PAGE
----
Recently, the Bank of England’s monthly meeting of the Monetary Policy Committee (MPC) voted unanimously to keep interest rates at an all-time low of 0.5 percent, keeping the base rate at rock bottom for the seventh year in a row. The decision was taken in part to avoid major shocks to the economy during a period of widespread uncertainty, as the United Kingdom prepares to hold a referendum on whether or not to leave the European Union.
"There appears to be increased uncertainty surrounding the forthcoming referendum," policymakers said in a statement announcing the decision about interest rates. "That uncertainty is likely to have been a significant driver of the decline in sterling. It may also delay some spending decisions and depress growth of aggregate demand in the near term."
Steady or Further Down? The Future of Interest Rates
The development has also spurred a debate about what will happen to interest rates going forward. Speaking with the financial website This is Money, Economist Sam Alderson expressed doubt about whether interest rates would go up in the near future.
"Given the outlook for both output and inflation, it looks highly likely that we will see an eighth year of unchanged interest rates," he said.
"While we expect inflation to recover towards 1% later this year, the members of the MPC have plenty of time to watch the supporting factors, such as accelerating wage growth and commodity price increases, materialise," Alderson added. "In the meantime, policymakers can afford to keep monetary policy accommodative, helping to offset some of the downward pressure on the domestic economy."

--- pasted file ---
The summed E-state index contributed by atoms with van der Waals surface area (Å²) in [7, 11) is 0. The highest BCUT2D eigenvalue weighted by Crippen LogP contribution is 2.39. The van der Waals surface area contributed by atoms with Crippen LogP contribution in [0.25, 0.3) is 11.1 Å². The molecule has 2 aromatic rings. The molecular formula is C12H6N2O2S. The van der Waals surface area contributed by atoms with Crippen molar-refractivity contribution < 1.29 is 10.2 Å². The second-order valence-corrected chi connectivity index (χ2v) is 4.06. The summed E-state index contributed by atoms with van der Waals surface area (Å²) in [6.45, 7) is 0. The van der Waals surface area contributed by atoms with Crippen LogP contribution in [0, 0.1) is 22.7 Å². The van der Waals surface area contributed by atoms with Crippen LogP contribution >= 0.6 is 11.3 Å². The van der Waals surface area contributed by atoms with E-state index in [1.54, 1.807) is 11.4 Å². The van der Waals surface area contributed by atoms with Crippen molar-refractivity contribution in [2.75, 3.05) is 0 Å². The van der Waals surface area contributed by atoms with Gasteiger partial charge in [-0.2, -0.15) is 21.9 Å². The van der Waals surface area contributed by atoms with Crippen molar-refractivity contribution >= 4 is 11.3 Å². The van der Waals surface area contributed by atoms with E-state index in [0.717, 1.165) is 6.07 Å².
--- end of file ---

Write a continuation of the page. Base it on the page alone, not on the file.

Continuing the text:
Earlier in the year, widespread concern that interest rates might be cut below zero led to an outcry in the media against such a policy. "In the economies where negative interest rates are most deployed, the credit channel is particularly important, and this is impaired," said Catherine Mann, chief economist at the Organisation of Economic Co-operation and Development, a Paris-based think-tank. "Banks in Europe for example have not deleveraged, and as a result they are not in a position to effectively lend credit," she added.
What About Up?
The input of commentators like Mann may have had an effect on the MPC’s decision to hold interest rates, but inevitably, homebuyers are wondering when rates are likely to go back up. Many have expressed concern that low interest rates, as well as the country’s inflation rates, could lead to a recession. Higher interest rates can increase the value of a currency, but also give people incentives to save rather than spend.
Earlier this month, longtime investor Neil Woodford said that it was "laughable" to think that interest rates could go up anytime soon. He told the website What Investment that a recession was highly unlikely and that "deflation is the threat, not inflation."
So, for the immediate future, the prospects for interest rates in the United Kingdom remain unclear. However, most experts seem to agree that, if they do move, the direction won’t be up. Good news for homebuyers?
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